Eventually, Battir’s application was successful and, in acknowledging the threat to the site, the World Heritage Committee also agreed to include it in its ‘in danger’ list, despite an expert opinion from the International Council on Monuments and Sites (ICOMOS), the professional cultural heritage body advising UNESCO, which was generally sceptical about the merits of the site’s inscription.
However, Israel’s Ministry of Defence remains intent on going ahead with the barrier plan. “The barrier’s route in the area of Battir is intended to protect the citizens of Israel from terrorists and terror entering [the country],” read a statement from the ministry to IPS.
“The Security Barrier’s route will be established with no harm to natural assets,” it continued. “No terrace will be destroyed and the irrigation system will not be harmed. The IDF [Israel Defence Forces] is sensitive to the natural assets at the site, but it is first and foremost committed to the security of the citizens of Israel.”
And it does seem rather unlikely that Battir’s World Heritage inscription will have a significant impact on the Supreme Court ruling. “I’d be surprised if, on these grounds, the Supreme Court categorically rejects building the barrier there,” Zalzberg told IPS.
“I think that’s not good for the image of Israel to be destroying World Heritage sites,” says Nader al-Khateeb, FoEME’s Palestinian co-director.
But Zalzberg believes such designation would not be seen by the Israeli government as a major factor. “There are already places where Israel has taken its own stance on things that are much more serious in the eyes of the international community,” he said.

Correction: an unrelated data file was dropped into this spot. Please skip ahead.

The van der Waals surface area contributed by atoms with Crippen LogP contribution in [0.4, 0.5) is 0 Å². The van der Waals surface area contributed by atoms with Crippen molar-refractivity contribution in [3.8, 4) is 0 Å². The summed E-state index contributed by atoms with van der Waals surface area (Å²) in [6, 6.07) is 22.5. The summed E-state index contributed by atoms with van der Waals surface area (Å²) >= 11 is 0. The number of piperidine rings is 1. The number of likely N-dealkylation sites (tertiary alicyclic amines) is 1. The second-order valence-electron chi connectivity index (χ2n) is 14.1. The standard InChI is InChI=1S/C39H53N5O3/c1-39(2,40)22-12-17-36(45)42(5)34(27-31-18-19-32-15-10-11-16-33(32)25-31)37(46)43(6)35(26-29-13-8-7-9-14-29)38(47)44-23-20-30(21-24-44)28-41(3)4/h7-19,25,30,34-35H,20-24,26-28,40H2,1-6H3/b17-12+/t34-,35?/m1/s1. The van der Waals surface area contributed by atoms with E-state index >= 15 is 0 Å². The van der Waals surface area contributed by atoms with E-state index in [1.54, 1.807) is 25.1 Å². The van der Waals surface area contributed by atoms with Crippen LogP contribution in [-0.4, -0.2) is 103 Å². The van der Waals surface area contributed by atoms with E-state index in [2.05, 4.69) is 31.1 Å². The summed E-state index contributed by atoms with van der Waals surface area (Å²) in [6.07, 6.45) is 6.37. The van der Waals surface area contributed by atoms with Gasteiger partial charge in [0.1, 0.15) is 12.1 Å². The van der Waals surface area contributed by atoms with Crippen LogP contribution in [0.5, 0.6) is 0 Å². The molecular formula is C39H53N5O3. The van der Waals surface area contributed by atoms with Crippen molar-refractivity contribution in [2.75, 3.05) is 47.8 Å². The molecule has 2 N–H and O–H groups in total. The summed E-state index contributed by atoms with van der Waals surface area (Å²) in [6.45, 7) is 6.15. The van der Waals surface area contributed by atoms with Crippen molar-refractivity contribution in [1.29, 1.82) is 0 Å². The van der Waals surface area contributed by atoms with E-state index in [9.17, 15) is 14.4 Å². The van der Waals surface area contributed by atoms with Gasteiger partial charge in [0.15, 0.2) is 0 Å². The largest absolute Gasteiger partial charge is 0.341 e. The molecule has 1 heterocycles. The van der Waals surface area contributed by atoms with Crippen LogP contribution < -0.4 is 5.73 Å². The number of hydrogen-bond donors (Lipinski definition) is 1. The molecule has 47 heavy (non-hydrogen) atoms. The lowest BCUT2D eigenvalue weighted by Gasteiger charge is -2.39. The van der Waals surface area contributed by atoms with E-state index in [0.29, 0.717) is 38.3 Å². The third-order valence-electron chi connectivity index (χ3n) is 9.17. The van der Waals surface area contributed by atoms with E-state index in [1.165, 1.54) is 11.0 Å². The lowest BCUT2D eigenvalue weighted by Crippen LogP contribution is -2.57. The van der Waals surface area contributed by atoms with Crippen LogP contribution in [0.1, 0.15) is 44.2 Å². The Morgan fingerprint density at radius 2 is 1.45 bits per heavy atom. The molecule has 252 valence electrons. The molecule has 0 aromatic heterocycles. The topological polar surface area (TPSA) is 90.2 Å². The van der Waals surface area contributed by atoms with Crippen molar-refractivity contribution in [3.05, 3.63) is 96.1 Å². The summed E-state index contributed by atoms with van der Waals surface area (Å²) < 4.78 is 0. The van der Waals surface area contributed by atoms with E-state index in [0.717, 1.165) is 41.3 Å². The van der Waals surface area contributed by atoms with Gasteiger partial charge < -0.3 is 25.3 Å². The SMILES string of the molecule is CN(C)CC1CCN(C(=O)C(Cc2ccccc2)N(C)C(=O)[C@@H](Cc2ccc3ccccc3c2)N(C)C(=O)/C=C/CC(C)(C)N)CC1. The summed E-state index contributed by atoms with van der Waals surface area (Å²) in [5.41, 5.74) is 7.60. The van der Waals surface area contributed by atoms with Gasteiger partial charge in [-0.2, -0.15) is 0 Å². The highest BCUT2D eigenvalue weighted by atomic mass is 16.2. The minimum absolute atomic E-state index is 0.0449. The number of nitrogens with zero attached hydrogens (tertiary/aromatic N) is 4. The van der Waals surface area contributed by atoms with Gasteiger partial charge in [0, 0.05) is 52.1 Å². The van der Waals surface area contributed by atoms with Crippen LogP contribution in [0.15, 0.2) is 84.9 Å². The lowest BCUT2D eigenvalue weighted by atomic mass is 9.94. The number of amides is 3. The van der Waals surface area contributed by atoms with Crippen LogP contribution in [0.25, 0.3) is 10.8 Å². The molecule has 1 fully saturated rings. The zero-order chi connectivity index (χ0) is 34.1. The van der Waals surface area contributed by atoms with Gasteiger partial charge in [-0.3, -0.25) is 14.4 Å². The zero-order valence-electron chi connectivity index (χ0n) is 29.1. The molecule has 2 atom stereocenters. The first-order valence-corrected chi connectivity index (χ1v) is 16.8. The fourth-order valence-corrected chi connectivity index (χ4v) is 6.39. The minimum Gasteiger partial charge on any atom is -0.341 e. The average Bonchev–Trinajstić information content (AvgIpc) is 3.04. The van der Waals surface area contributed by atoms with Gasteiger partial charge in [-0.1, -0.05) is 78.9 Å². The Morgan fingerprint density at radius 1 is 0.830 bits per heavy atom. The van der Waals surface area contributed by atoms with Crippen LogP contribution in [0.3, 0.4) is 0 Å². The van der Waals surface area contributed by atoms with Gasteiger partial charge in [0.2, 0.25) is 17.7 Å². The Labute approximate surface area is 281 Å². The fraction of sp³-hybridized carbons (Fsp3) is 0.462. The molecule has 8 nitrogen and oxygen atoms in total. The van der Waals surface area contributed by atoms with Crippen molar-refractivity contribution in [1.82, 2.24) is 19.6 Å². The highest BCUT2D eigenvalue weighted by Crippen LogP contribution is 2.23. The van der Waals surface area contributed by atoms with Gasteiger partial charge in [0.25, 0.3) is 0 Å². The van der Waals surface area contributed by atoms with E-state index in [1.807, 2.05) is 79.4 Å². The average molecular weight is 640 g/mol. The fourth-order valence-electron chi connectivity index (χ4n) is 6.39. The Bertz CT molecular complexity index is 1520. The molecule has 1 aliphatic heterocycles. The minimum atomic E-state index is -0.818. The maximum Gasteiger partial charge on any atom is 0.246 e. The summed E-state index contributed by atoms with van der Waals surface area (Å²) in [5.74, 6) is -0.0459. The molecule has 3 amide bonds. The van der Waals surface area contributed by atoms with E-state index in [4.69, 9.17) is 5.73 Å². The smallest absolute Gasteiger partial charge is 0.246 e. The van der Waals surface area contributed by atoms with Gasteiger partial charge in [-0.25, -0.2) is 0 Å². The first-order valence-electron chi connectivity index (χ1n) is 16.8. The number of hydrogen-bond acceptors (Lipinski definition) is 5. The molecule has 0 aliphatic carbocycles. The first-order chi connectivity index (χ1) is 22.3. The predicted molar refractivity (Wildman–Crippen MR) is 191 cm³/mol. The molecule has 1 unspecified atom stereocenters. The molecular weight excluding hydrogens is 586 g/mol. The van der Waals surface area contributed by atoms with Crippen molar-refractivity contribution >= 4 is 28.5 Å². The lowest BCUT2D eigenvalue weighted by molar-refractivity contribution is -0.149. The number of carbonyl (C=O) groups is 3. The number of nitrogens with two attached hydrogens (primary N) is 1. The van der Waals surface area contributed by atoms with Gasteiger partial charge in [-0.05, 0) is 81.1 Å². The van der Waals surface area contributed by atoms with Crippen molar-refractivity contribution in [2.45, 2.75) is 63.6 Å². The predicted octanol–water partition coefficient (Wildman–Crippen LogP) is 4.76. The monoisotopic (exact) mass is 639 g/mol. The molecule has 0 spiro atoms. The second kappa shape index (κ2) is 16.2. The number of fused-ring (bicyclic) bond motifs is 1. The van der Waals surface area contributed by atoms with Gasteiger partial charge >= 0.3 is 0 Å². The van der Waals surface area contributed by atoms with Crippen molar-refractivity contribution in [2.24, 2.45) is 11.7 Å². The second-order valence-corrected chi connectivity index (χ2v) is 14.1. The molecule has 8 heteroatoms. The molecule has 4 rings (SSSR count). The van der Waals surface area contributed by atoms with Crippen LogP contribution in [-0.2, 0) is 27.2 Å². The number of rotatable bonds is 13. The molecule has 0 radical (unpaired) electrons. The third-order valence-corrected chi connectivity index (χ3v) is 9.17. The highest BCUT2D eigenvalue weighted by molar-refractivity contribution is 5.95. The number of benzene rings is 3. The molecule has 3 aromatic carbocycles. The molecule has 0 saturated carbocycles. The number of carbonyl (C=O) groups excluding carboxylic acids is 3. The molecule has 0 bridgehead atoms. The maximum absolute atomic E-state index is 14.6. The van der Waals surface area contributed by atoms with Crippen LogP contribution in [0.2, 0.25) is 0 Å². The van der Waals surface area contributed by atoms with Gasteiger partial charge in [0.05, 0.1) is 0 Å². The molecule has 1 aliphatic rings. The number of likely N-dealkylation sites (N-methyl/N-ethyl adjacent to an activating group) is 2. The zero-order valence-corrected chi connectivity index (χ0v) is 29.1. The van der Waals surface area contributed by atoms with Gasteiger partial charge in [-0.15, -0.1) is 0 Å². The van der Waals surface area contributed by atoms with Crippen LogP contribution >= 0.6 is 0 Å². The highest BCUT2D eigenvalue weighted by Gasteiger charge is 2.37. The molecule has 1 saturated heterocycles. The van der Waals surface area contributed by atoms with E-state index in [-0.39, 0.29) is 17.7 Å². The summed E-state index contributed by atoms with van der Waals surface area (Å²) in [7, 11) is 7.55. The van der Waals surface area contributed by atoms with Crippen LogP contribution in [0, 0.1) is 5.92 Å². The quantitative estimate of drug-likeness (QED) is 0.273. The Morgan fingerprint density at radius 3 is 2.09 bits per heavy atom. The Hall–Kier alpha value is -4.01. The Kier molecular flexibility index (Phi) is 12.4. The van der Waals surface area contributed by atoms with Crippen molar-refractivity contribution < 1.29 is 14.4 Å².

Rather, an Israeli decision to go ahead with the barrier in Battir, thus defying the U.N. agency, “could be part of a trend where Israel further pushes UNESCO to the wall on anything related to managing sites, possibly also in Jerusalem.”
From the court proceedings, it seems that a barrier will eventually be built. In its latest session on the case, in January, the Supreme Court focused on ways to mitigate damage to the terraces, for example by examining the option of removing one of the train tracks, and by ordering the Israeli military to allow Battir farmers access to their lands through gates in the barrier.
Opponents, however, are concerned about additional, collateral damage to the ancient terraces landscape from the construction process involving heavy machinery.
Akram Bader, mayor of Battir, is concerned that building the barrier would not only take a toll on the local cultural heritage, but also on the peaceful situation in the area. “Through the last 64 years there have been no incidents in the area, so why are they saying they want to build a Security Barrier?” he asks.
In fact, establishing the barrier, ostensibly to ensure Israel’s security, could lead to violence, Bader warns. “If the terraces are damaged, it means that the people will not think about peace in this area. They will change their minds about it.”
Israel is, at least formally, committed to protecting cultural heritage in the West Bank, as a member of the UNESCO World Heritage Committee and also as one of the earliest signatories of the 1954 Hague Convention for the Protection of Cultural Heritage in the Event of Armed Conflict.
Meanwhile, Battir might not be the last case of its kind. At least two proposals on Palestine’s World Heritage Tentative List could overlap the route of Israel’s Separation Barrier. In one, Umm Al-Rihan Forest, the barrier already exists. In another, El-Bariyah, also known as the Judean desert, plans to establish a stretch of the Separation Barrier triggered vocal protest from Israeli environmentalists six years ago.
In response, Amir Peretz, then Defence Minister and today Environmental Protection Minister, ordered works to be halted.
In July 2004, the International Court of Justice had issued an Advisory Opinion on Israel’s Separation Barrier, concluding that it was “contrary to international law” and calling on Israel to cease its construction. Exactly ten years later, Israel’s Separation Barrier looks set to defy the international community once again.